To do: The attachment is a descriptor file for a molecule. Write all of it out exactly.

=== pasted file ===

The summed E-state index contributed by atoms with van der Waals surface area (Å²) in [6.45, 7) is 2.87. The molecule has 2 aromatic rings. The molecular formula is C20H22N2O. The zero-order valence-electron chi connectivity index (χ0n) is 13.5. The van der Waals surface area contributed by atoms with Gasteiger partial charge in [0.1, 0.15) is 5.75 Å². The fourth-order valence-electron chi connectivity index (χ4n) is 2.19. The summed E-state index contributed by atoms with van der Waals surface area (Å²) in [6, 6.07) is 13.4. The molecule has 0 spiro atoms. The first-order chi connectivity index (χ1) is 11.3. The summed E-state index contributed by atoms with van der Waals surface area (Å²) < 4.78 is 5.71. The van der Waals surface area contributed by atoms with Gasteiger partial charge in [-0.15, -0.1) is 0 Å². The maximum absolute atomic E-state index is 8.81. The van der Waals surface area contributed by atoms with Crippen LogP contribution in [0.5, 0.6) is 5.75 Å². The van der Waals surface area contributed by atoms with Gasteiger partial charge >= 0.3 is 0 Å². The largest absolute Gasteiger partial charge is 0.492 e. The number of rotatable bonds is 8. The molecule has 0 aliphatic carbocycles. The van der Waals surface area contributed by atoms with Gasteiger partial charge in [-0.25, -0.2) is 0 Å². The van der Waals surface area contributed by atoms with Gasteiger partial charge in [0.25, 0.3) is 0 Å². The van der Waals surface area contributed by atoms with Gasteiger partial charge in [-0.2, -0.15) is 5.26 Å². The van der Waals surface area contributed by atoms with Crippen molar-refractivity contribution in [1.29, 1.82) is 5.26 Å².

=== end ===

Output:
The summed E-state index contributed by atoms with van der Waals surface area (Å²) in [6.45, 7) is 2.87. The molecule has 2 aromatic rings. The molecular formula is C20H22N2O. The zero-order valence-electron chi connectivity index (χ0n) is 13.5. The van der Waals surface area contributed by atoms with Gasteiger partial charge in [0.1, 0.15) is 5.75 Å². The fourth-order valence-electron chi connectivity index (χ4n) is 2.19. The summed E-state index contributed by atoms with van der Waals surface area (Å²) in [6, 6.07) is 13.4. The molecule has 0 spiro atoms. The first-order chi connectivity index (χ1) is 11.3. The summed E-state index contributed by atoms with van der Waals surface area (Å²) < 4.78 is 5.71. The van der Waals surface area contributed by atoms with Gasteiger partial charge in [-0.15, -0.1) is 0 Å². The maximum absolute atomic E-state index is 8.81. The van der Waals surface area contributed by atoms with Crippen LogP contribution in [0.5, 0.6) is 5.75 Å². The van der Waals surface area contributed by atoms with Gasteiger partial charge >= 0.3 is 0 Å². The largest absolute Gasteiger partial charge is 0.492 e. The number of rotatable bonds is 8. The molecule has 0 aliphatic carbocycles. The van der Waals surface area contributed by atoms with Gasteiger partial charge in [-0.25, -0.2) is 0 Å². The van der Waals surface area contributed by atoms with Gasteiger partial charge in [0.25, 0.3) is 0 Å². The van der Waals surface area contributed by atoms with Gasteiger partial charge in [-0.2, -0.15) is 5.26 Å². The van der Waals surface area contributed by atoms with Crippen molar-refractivity contribution in [1.29, 1.82) is 5.26 Å².